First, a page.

An Orrick pro bono team, in collaboration with the National Veterans Legal Services Program, has filed a class action lawsuit on behalf of veterans against the U.S. Departments of the Army, Navy and Air Force as a result of their failure to meet congressionally-mandated statutory deadlines to decide claims for corrections of an individual’s military records. The complaint alleges this systemic problem has in many cases delayed access to vital benefits for thousands of veterans.
The class action, filed in U.S. District Court in Washington, D.C. earlier this week, seeks relief for tens of thousands of veterans potentially impacted by the ongoing violations of these timeliness requirements mandated by Congress for Correction of Military Records (BCMRs). A veteran or service member seeking to change his or her military records must submit an application to the Correction Board for the applicable branch of the U.S. Armed Forces, and those corrections boards are required to issue a final decision within 18 months (with limited exceptions).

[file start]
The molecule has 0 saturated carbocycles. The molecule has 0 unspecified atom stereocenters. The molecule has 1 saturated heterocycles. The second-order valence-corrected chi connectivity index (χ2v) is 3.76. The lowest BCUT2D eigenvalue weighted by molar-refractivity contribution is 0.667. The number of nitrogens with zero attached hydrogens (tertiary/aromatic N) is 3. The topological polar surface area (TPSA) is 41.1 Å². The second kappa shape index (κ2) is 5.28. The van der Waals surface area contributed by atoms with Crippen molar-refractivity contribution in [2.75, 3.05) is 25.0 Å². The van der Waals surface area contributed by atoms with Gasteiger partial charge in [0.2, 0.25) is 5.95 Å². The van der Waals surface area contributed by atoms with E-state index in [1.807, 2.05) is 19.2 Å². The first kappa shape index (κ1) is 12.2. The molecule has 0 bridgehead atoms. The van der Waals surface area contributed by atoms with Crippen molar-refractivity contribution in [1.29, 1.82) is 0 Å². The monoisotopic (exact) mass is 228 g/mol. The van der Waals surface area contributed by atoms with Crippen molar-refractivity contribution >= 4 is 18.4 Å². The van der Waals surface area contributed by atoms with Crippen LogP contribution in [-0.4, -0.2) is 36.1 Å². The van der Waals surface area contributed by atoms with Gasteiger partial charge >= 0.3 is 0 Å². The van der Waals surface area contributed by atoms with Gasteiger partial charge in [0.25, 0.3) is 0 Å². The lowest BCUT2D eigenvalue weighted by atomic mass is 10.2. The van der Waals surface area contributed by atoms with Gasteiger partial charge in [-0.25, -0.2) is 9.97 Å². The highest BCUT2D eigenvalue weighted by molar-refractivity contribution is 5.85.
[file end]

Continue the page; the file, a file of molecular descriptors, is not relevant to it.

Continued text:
But as the lawsuit asserts, all three military branches have admitted they have been violating this 18-month timeliness requirement, yet have taken no steps to address the problem. According to the complaint, the lack of timeliness violates 10 U.S.C § 1557, the Administrative Procedure Act (APA), and the due process rights of the adversely affected veterans and servicemembers under the Fifth Amendment to the United States Constitution.
There are two class plaintiffs in the case: Walter Calhoun, a U.S. Army veteran who has been waiting three years for a decision on his claim, which has delayed his application for combat-related compensation for a number of conditions, including PTSD, a headache disorder and arthritis in both knees; and John Doe, a decorated U.S. army veteran of the Iraq War who has been waiting more than two years for his records adjustment claim to be resolved, delaying his disability retirement benefits.